Top Three Things to Have in a Digital Roadmap (and Three Things to Not Include)

Digital Roadmap: What is it, what do I need, and what don't I need?

As any marketer or IT leader knows, it is dangerous to enter the world of enterprise technology--like Sitecore--without a well-thought out plan. It's also nearly impossible to fit everything you want or need into your first migration or major release. Enter: the digital roadmap! Think of it as the blueprint for how you're going evolve your platform to help achieve your business and marketing goals. Sounds great, in theory, but effectively developing and executing on one is often harder than we think. So here are 3 things that you want to be sure to consider when preparing your digital roadmap, and 3 things you shouldn't.

Clear definition of your Key Performance Indicators (KPIs):

One of the most integral parts of any research or customer experience (CX) engagement is articulating your goals and how you'll measure them. You certainly don't have to convince a marketer that personalization is a good idea, but what metric are you looking to move with it? These KPIs should follow the SMART goals model: specific, measurable, actionable, realistic, and time-based. This has to be the foundation of any digital roadmap. 

Assigned team responsible for the execution of the initiatives outlined on the roadmap:

Every marketer or IT leader has too many "top" priorities to focus on these days, and often times the fire drills win out over future progress. As part of your roadmap, you need to assign an owner (role) to each major initiative, especially if your organization does not have a dedicated product owner for your platform. This can help ensure that someone is specifically responsible for gathering the resources and executing on the goal. Without this, we typically find ourselves dusting off the same roadmap each year (or worse, every few years!).

Defined (major) dependencies for each major phase or initiative:

Whether it's aligning your budgeting cycle, working around key events, or hiring contingencies, it's important to note where you have risks / dependencies within your roadmap so that they can be planned for and addressed prior to when you're looking to execute a given project. Nothing worse than getting ready to go, but having false starts that lead to distractions or de-prioritizing an initiative all together. When you're building out your roadmap, consider the people, processes and technology you need to support and document them with action plans to completes.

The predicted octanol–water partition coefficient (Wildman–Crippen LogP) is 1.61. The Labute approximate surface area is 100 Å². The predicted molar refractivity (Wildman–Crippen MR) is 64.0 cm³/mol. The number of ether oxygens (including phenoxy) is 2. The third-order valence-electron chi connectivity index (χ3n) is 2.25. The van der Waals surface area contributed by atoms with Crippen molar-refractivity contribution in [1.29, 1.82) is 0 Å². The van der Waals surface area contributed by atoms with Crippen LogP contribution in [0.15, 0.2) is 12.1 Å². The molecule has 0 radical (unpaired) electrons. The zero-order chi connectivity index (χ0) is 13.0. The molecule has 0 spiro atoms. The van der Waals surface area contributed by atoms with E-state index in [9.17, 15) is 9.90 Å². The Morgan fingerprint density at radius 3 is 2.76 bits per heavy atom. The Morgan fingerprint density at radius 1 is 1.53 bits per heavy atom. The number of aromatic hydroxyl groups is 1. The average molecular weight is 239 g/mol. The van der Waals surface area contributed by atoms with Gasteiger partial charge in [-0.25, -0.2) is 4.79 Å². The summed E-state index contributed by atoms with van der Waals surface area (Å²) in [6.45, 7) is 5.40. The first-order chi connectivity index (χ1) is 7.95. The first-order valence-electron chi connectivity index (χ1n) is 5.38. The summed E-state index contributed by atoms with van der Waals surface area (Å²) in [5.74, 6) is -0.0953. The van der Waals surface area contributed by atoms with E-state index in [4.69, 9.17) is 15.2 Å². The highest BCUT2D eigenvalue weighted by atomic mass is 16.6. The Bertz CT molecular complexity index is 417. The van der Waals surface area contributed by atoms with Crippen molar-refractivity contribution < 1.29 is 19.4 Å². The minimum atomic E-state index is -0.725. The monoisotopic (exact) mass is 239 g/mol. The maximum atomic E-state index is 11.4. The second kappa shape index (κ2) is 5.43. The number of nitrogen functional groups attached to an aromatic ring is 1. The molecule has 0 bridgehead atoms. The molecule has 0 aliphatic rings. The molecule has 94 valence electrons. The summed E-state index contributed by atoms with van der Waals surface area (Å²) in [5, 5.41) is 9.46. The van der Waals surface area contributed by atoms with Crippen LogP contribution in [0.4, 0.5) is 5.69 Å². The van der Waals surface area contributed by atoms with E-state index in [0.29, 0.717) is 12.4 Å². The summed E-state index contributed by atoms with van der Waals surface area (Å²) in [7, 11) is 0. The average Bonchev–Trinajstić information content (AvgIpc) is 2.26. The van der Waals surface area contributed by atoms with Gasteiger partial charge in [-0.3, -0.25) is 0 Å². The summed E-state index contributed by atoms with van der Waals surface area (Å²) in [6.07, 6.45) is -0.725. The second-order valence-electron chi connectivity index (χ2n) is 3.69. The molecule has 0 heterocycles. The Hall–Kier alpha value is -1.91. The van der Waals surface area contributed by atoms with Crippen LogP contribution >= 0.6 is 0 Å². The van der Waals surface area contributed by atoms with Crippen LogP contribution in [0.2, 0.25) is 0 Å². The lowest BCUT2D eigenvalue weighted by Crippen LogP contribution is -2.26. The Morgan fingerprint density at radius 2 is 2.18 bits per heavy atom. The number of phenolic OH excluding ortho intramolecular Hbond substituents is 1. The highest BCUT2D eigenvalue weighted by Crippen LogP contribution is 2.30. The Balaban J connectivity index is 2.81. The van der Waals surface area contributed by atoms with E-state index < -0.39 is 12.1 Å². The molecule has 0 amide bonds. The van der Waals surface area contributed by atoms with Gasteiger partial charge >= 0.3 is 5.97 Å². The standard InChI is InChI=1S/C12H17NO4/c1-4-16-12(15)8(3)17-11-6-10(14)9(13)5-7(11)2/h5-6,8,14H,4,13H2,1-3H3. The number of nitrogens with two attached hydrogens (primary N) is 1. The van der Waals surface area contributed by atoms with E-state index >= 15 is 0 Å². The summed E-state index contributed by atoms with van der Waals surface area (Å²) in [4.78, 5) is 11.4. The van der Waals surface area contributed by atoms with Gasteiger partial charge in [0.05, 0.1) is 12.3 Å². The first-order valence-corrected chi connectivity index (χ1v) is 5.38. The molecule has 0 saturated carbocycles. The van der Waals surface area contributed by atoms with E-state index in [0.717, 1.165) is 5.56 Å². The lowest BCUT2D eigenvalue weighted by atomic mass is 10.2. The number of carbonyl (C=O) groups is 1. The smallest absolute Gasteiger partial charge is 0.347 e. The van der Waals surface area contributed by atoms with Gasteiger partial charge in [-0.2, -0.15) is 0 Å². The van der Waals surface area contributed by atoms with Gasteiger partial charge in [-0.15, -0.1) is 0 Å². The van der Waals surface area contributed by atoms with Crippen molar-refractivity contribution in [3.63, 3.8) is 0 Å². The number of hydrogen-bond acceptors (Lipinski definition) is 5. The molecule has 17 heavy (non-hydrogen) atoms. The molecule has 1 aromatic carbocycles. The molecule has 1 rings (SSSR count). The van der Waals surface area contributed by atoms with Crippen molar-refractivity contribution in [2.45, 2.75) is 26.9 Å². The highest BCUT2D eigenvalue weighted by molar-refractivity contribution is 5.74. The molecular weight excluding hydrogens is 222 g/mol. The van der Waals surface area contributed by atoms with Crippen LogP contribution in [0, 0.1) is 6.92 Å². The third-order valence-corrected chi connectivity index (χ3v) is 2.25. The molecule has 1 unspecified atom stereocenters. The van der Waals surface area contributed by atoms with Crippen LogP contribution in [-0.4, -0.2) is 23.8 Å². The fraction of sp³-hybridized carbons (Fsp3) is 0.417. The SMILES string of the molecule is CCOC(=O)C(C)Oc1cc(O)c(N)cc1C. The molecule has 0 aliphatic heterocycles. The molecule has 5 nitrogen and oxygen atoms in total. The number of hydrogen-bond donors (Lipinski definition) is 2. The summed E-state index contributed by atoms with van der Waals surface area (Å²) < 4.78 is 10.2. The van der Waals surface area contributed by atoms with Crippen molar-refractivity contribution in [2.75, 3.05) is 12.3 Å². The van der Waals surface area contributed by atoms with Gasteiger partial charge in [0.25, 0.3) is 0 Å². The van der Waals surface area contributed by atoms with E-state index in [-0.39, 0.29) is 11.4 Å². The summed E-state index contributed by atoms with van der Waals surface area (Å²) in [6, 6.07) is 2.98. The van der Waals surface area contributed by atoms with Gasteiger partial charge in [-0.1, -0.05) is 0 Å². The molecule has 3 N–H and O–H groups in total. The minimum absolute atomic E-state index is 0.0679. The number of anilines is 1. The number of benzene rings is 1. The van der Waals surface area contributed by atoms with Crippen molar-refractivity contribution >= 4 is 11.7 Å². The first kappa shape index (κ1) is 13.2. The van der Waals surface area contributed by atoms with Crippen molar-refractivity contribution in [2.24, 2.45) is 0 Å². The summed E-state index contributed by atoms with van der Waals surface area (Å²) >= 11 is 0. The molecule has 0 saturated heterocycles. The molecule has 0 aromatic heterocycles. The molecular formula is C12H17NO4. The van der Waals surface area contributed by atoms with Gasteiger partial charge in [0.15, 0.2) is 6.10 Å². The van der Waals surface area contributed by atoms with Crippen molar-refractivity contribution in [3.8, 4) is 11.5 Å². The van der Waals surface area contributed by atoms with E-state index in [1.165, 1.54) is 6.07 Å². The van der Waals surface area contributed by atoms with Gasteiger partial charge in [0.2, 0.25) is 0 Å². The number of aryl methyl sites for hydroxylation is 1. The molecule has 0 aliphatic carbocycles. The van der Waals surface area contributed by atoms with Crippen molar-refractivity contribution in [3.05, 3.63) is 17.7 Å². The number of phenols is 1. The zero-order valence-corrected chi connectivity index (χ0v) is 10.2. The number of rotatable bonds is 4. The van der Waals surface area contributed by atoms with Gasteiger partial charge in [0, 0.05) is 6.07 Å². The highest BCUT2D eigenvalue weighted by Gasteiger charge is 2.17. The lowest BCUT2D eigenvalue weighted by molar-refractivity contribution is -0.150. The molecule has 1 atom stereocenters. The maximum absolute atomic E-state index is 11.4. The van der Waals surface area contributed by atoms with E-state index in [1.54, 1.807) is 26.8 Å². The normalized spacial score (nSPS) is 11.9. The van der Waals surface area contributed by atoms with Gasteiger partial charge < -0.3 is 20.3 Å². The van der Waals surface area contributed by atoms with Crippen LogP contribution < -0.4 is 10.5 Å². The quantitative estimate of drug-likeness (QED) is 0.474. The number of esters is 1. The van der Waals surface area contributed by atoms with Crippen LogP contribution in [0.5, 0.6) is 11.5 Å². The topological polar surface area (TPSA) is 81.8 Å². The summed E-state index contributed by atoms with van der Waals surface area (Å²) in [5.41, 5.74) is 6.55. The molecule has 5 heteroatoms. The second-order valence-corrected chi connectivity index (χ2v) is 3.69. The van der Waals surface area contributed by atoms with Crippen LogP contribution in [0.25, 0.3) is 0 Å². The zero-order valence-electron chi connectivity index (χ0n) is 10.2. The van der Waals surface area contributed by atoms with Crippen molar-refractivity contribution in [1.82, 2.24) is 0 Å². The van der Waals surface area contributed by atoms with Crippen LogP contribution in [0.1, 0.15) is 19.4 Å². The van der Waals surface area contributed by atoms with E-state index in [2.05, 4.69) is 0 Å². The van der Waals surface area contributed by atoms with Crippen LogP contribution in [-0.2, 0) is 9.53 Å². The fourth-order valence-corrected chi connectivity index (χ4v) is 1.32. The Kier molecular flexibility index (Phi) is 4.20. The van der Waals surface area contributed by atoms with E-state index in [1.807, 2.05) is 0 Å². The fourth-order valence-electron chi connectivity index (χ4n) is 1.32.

And now what you DON'T want to include: 

A roadmap is not a project plan

The roadmap should be the large initiatives and goals you have, it's not every individual step. This often becomes a paralyzing level of detail and becomes too difficult to manage or keep up to date. Stick to the big buckets and then break out the individual steps and resourcing decisions in

Rigid / Fragile decisions

Roadmaps should be aligned to your broader business strategy and not singularly focused on a sole platform (Anyone having to redo their Sitecore XP-based roadmap now for composable?), because platforms change and release cycles vary. The roadmap is a strategic document, not a tactical checklist or backlog. Think "Deploy personalization to help increase customer retention by 15%" more than "Configure profile keys and patterns cards and write personalization rules" (which of course is now a bit dated).

Use roles more than individual names

To my point above, it's important to have owners assigned to each major priority, but teams can change, so important to assign roles rather than individuals. You don't know want your roadmap to fall apart because someone got that big promotion!

Roadmaps are key strategic documents for your MarComm and IT teams and should be reviewed often for progress. They are the antidote for the common plague companies face where the "MVP" version just becomes your steady state. Rely on your partners to help provide outside perspective and marry it with your team's product and business expertise. Combined teams and breaking down silos are key to actionable roadmaps. 

Not sure where to start? Give us a call!

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Meghan Fishburn

SVP, Client Strategy

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